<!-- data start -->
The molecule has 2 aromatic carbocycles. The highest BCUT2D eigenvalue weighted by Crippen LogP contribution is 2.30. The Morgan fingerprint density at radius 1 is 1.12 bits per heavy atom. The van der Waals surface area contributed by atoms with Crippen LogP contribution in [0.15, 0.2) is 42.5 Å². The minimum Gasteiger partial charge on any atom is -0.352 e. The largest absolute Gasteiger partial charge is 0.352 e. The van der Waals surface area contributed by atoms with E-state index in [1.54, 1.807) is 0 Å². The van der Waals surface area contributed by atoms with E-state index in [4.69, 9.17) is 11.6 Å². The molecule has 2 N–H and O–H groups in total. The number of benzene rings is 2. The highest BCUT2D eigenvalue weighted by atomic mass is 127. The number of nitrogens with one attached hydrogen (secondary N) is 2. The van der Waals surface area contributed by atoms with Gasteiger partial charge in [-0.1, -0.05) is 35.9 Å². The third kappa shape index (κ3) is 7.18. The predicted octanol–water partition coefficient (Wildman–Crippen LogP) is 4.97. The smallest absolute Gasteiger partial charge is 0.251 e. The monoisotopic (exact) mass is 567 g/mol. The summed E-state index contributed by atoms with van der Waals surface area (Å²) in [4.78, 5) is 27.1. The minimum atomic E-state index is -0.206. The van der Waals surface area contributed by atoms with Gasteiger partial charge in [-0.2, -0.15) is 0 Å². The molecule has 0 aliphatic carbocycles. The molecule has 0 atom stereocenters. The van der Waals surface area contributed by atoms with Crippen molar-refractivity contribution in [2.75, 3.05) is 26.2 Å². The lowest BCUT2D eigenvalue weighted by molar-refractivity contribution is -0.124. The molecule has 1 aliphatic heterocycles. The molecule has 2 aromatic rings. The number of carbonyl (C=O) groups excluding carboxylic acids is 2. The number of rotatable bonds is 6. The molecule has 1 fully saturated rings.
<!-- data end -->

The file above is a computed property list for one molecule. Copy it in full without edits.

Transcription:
The molecule has 2 aromatic carbocycles. The highest BCUT2D eigenvalue weighted by Crippen LogP contribution is 2.30. The Morgan fingerprint density at radius 1 is 1.12 bits per heavy atom. The van der Waals surface area contributed by atoms with Crippen LogP contribution in [0.15, 0.2) is 42.5 Å². The minimum Gasteiger partial charge on any atom is -0.352 e. The largest absolute Gasteiger partial charge is 0.352 e. The van der Waals surface area contributed by atoms with E-state index in [1.54, 1.807) is 0 Å². The van der Waals surface area contributed by atoms with E-state index in [4.69, 9.17) is 11.6 Å². The molecule has 2 N–H and O–H groups in total. The number of benzene rings is 2. The highest BCUT2D eigenvalue weighted by atomic mass is 127. The number of nitrogens with one attached hydrogen (secondary N) is 2. The van der Waals surface area contributed by atoms with Gasteiger partial charge in [-0.1, -0.05) is 35.9 Å². The third kappa shape index (κ3) is 7.18. The predicted octanol–water partition coefficient (Wildman–Crippen LogP) is 4.97. The smallest absolute Gasteiger partial charge is 0.251 e. The monoisotopic (exact) mass is 567 g/mol. The summed E-state index contributed by atoms with van der Waals surface area (Å²) in [4.78, 5) is 27.1. The minimum atomic E-state index is -0.206. The van der Waals surface area contributed by atoms with Gasteiger partial charge in [-0.2, -0.15) is 0 Å². The molecule has 0 aliphatic carbocycles. The molecule has 0 atom stereocenters. The van der Waals surface area contributed by atoms with Crippen molar-refractivity contribution in [2.75, 3.05) is 26.2 Å². The lowest BCUT2D eigenvalue weighted by molar-refractivity contribution is -0.124. The molecule has 1 aliphatic heterocycles. The molecule has 2 aromatic rings. The number of carbonyl (C=O) groups excluding carboxylic acids is 2. The number of rotatable bonds is 6. The molecule has 1 fully saturated rings.